Why a Low Insulin Lifestyle Is Essential for Health


As you age, you have an increasing susceptibility to chronic disease, and much of that is due to insulin resistance and increased insulin levels.

Insulin and heart disease

What’s the real cause of coronary heart disease?

I’ve noted many times here that it couldn’t be cholesterol, but if not that, what is?

Insulin resistance, with subsequent high insulin levels, is a good candidate.

Insulin is the hormone that your body uses to control blood glucose, and it rises when you eat, particularly food high in refined carbohydrates and sugar.

Consider the Helsinki Policemen Study, 970 of whom were examined and given glucose tolerance tests.

After 22 years, those who were in the lowest quintile of glucose and insulin, indicating good insulin sensitivity, had the lowest rate of coronary heart disease. See chart below.

As Ivor Cummins suggests, the results might have been even starker had the study measured insulin sensitivity more than once, at the beginning. The reason is that many of the policemen would likely have gone from insulin sensitive to insulin resistant over the years. Those who stayed insulin sensitive would have even better health and freedom from CHD.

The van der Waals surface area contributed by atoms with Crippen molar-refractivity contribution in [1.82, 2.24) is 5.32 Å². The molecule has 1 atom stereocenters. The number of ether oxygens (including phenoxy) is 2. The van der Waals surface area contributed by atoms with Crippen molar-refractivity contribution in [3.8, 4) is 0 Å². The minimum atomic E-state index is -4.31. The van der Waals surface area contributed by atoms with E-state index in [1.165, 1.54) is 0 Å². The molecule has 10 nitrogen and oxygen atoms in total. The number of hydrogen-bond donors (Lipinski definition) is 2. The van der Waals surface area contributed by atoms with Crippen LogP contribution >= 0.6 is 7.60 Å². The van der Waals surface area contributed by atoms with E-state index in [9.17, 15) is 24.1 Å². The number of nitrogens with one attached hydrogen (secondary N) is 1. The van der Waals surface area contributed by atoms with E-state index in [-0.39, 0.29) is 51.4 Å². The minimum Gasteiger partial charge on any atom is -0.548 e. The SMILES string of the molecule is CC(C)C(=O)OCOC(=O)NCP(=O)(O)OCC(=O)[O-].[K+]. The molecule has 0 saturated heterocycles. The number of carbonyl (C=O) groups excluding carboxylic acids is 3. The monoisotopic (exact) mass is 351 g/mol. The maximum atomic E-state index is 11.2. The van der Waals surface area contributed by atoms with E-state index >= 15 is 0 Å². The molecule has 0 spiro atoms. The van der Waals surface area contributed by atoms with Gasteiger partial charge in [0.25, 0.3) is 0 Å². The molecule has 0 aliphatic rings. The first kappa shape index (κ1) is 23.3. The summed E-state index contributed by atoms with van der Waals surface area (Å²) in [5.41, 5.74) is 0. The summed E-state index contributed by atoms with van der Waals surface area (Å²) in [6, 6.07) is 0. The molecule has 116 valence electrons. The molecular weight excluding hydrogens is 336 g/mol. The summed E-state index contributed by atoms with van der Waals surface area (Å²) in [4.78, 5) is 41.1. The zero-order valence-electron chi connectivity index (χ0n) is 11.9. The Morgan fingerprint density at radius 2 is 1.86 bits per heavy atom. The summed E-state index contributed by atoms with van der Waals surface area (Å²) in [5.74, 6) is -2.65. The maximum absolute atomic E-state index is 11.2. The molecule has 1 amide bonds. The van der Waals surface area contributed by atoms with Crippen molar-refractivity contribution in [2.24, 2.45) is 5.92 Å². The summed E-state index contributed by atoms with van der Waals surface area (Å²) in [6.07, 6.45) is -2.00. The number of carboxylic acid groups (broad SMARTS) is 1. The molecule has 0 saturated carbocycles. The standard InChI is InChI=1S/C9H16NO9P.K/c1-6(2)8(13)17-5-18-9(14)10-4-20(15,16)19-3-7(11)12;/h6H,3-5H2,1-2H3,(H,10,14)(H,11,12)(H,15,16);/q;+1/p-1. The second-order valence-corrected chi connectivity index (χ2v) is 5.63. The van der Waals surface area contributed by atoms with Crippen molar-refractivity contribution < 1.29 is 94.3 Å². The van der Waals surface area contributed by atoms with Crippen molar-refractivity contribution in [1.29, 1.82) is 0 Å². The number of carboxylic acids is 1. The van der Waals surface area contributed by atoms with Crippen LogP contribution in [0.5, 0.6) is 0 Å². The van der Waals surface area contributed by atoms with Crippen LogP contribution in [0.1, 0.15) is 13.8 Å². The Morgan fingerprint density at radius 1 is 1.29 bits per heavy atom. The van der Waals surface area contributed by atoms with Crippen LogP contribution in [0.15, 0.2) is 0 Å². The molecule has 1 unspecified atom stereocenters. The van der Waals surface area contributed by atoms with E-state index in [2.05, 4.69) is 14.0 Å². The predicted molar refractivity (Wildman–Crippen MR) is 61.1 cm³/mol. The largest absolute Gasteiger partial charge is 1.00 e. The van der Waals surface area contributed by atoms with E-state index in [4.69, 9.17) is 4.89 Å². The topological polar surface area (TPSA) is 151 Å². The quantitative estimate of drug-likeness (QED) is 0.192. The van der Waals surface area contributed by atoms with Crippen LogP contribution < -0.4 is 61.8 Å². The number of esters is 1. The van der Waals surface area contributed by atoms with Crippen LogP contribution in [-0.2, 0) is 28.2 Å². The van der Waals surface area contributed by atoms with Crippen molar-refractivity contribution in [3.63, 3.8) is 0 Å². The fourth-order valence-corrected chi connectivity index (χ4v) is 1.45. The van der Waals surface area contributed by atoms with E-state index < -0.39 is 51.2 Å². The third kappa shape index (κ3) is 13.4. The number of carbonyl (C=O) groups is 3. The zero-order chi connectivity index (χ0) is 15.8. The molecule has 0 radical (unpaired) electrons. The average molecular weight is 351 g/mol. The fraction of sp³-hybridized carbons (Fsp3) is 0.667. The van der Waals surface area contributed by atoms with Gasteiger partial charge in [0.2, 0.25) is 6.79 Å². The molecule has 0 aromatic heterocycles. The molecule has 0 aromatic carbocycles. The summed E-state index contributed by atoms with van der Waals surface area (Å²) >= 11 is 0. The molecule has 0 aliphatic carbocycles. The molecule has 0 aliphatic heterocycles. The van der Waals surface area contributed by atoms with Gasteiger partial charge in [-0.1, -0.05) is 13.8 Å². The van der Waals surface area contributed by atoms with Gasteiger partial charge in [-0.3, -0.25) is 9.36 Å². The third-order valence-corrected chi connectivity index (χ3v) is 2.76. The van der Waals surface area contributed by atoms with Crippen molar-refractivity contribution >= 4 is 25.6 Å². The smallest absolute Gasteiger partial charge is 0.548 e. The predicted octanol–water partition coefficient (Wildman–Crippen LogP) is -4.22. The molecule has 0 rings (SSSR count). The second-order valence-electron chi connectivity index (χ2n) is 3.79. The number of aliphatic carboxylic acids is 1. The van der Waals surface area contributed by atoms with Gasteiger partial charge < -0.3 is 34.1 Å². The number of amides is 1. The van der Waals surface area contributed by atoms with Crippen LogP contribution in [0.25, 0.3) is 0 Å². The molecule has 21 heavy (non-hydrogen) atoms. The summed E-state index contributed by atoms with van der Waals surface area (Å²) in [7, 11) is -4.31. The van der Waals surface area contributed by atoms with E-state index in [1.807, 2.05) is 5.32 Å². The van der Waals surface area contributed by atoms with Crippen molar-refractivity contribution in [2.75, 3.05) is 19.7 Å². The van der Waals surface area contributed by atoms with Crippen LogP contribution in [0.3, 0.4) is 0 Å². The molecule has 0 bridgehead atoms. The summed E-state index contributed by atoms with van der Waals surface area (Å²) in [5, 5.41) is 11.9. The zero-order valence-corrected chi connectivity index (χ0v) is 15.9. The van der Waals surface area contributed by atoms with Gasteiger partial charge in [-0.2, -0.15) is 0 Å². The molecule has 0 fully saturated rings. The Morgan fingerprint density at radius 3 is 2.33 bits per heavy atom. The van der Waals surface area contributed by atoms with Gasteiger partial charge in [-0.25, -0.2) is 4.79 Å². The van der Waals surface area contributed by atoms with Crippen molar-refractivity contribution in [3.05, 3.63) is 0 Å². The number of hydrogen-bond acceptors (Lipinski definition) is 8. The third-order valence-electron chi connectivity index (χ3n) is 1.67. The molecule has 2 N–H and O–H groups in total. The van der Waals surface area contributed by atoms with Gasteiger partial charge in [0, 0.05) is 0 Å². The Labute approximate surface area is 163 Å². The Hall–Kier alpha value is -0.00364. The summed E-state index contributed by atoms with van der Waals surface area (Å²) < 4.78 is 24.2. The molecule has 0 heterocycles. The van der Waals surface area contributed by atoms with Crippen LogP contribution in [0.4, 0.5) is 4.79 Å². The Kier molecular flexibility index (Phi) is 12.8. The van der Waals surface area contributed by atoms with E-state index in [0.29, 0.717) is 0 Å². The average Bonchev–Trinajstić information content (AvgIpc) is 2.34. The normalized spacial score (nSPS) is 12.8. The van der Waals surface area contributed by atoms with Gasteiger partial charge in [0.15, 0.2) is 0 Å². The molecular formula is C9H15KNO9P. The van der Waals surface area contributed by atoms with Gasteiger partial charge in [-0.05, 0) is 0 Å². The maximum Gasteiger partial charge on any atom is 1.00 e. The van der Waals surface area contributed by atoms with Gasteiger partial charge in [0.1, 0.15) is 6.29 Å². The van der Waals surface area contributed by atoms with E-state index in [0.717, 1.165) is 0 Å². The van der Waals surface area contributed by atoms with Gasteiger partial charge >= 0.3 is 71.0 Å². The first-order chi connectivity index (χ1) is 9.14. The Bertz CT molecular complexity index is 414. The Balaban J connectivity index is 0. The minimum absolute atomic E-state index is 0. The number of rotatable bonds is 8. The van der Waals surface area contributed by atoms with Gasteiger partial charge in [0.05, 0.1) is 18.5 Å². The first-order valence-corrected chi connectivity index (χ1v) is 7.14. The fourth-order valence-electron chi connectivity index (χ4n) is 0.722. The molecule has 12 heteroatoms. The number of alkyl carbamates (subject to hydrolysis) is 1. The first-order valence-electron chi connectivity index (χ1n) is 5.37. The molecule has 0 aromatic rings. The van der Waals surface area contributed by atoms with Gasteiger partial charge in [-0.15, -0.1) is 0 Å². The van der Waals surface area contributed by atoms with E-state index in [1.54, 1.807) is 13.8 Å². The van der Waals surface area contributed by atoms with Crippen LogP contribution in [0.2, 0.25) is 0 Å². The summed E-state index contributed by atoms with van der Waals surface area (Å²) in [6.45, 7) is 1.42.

This isn’t the only study to have found these results. Hyperinsulinemia as an Independent Risk Factor for Ischemic Heart Disease. In this study there was no glucose tolerance test; instead, they measured fasting insulin. Results below.

Men with low fasting insulin, in the bottom tertile, were remarkably protected from heart disease, even when they had other risk factors. High fasting insulin was bad news, especially when other risk factors were added, such as high triglycerides and low HDL, both of these also measures of insulin sensitivity.

Why would insulin cause heart disease?

A key factor may be that it causes hyperplasia, the growth of tissue.

Consider that both fasting insulin and obesity are related to increased risk of benign prostatic hyperplasia. Men in the highest quartile (fourth) of fasting insulin had 2.5 times the risk of prostatic hyperplasia than those in the lowest quartile.

Insulin is an anabolic hormone, and causes tissue growth.

Excessive intimal hyperplasia in coronary arteries may be the initiating factor in coronary heart disease.

As we say previously, the ratio of triglycerides to HDL is the most important lipid marker, and blows away any other in predicting risk. This ratio is a measure of insulin resistance.